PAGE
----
Petruzzi: As ESSA Scales Down Federal Oversight, Educators & Local Leaders Must Rise to the Challenge

In today’s world of frenzied news alerts from the D.C. bubble, speculation about the new administration and persisting education debates make it easy to forget that out here in the real world, education leaders and local communities are quietly moving forward adapting new federal guidelines designed to help ensure access to a quality public education for every student in America, potentially with little oversight from the federal government.
You may remember that two years ago education headlines were dominated by a different kind of panic as Congress grappled with a long-overdue update to what was originally titled the Elementary and Secondary Education Act, and then reimagined under President George W. Bush as No Child Left Behind. In 2015, President Barack Obama signed the Every Student Succeeds Act (ESSA) and put his stamp of approval on new regulations for our public schools. ESSA passed under the banner of a fresh start. Higher standards, a focus on equity and an embrace of greater flexibility are all part of the framework set forth by the new law.
It sounds great; however, its success is wholly contingent on its implementation at the state and local levels.
The responsibility to implement the new federal requirements under ESSA is in the hands of the states and local districts, offering an unprecedented opportunity for states and districts to negotiate their own success. They now have the power to put promise into action and deliver on the key policy levers included in the act: holistic accountability systems, improving low-performing schools, and elevating the teaching profession.
As the leader of a large charter public school network in California, Washington, and Tennessee that focuses on communities where kids attend schools that rank in the bottom 5 percent, I have a vested interest in the success of ESSA implementation as the law intends.
Six months ago, I planned to host a panel at the SXSWedu conference with the Center for American Progress about this very topic. We thought it would be a wonky conversation about education policy. We were mostly right, and incredibly grateful to the room full of policy nerds like us who came to hear us talk at this month’s conference.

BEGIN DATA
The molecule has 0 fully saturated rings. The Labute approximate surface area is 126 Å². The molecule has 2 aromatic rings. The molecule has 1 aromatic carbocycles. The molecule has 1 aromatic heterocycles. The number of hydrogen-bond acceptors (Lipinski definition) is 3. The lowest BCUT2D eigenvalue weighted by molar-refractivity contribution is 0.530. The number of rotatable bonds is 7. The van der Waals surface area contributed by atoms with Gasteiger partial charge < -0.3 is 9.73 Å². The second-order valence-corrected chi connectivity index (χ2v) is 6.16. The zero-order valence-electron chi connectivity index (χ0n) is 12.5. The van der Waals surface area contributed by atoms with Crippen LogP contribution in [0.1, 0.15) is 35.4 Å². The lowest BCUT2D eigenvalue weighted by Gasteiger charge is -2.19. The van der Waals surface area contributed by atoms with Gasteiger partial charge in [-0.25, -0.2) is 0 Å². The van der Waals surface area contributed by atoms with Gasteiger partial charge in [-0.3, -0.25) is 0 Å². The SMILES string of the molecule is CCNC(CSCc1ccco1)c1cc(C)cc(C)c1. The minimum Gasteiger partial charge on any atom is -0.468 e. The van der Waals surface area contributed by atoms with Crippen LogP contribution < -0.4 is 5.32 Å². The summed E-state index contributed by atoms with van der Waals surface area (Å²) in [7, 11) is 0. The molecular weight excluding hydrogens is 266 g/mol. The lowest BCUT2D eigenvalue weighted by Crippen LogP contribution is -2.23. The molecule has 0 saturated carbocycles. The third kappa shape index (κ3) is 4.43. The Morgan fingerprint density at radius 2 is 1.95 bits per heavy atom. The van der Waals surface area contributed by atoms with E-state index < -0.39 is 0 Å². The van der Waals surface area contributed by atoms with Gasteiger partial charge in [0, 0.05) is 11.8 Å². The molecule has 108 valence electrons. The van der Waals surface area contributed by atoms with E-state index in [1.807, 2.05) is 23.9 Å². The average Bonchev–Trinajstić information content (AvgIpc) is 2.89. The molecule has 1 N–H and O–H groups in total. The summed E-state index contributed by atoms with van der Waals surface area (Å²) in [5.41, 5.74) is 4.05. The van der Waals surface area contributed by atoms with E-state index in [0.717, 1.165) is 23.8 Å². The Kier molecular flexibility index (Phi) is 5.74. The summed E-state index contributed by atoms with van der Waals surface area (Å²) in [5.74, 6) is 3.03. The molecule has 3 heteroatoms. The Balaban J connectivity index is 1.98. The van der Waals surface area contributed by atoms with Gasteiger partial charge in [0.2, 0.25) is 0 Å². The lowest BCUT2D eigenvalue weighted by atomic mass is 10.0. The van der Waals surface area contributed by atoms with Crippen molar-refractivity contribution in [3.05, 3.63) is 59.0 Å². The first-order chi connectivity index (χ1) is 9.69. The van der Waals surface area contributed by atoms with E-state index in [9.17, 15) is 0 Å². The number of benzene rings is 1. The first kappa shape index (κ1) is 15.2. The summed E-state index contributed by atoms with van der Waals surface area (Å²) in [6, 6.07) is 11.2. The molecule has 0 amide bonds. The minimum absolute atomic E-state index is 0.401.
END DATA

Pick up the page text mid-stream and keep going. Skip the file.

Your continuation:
But as it turned out, the panel conversation carried a whole lot more meaning, given the outcomes of November’s federal elections and the growing uncertainty around how the federal government will oversee ESSA implementation. Just last week, the education headlines focused on the new administration’s plans to roll back federal commitments to the accountability regulations for states in applying ESSA. With a White House seemingly uninterested in enforcement, an even heavier burden has been placed on states to ensure that they are developing structures that will deliver on the ESSA promise to students of a quality public education.
And this is where the rubber meets the road. While politicians and pundits debate the future of education policy in a new era of American politics, state education leaders and traditional and charter districts have the responsibility of actually implementing and creating systems that do right by our students.
Fundamentally, our obligation is to students first, meaning we simply must establish systems of accountability that measure our success and show us where to focus efforts. With the new ESSA guidelines, states must take a more nuanced view of student success and measure factors such as school environment, a student’s ability to think critically (college and career readiness), and, most important, student growth — the tangible act of progressing toward and surpassing proficiency.
States face many challenges:
  • How do you ensure fairness in measuring the complexity and nuance of each school through multiple measures, but also keep in mind that families need to understand the new accountability system?
  • What kind of interventions do you put in place for the lowest-performing schools, given that the record is spotty regarding what works, while still maintaining a healthy dose of urgency for those students “stuck” in these underperforming schools?
  • How do we keep track of the intended outcomes that the overall system is delivering over time, beyond the myriad school- and district-level metrics? What are the overarching goals?
I strongly urge states to take this seriously and implement fair but robust accountability measures despite a lack of federal pressure.
Why? Because perhaps most exciting about ESSA is the opportunity to focus on improving the bottom 5 percent of schools through school interventions and turnarounds. What ESSA does, if we commit to proper implementation, is hold us all accountable in providing equal access to great education and the support needed for students too often left behind.
This is the foundational key to achieving the American dream, and what will truly make our country great.
Marco Petruzzi is the CEO of Green Dot Public Schools National.

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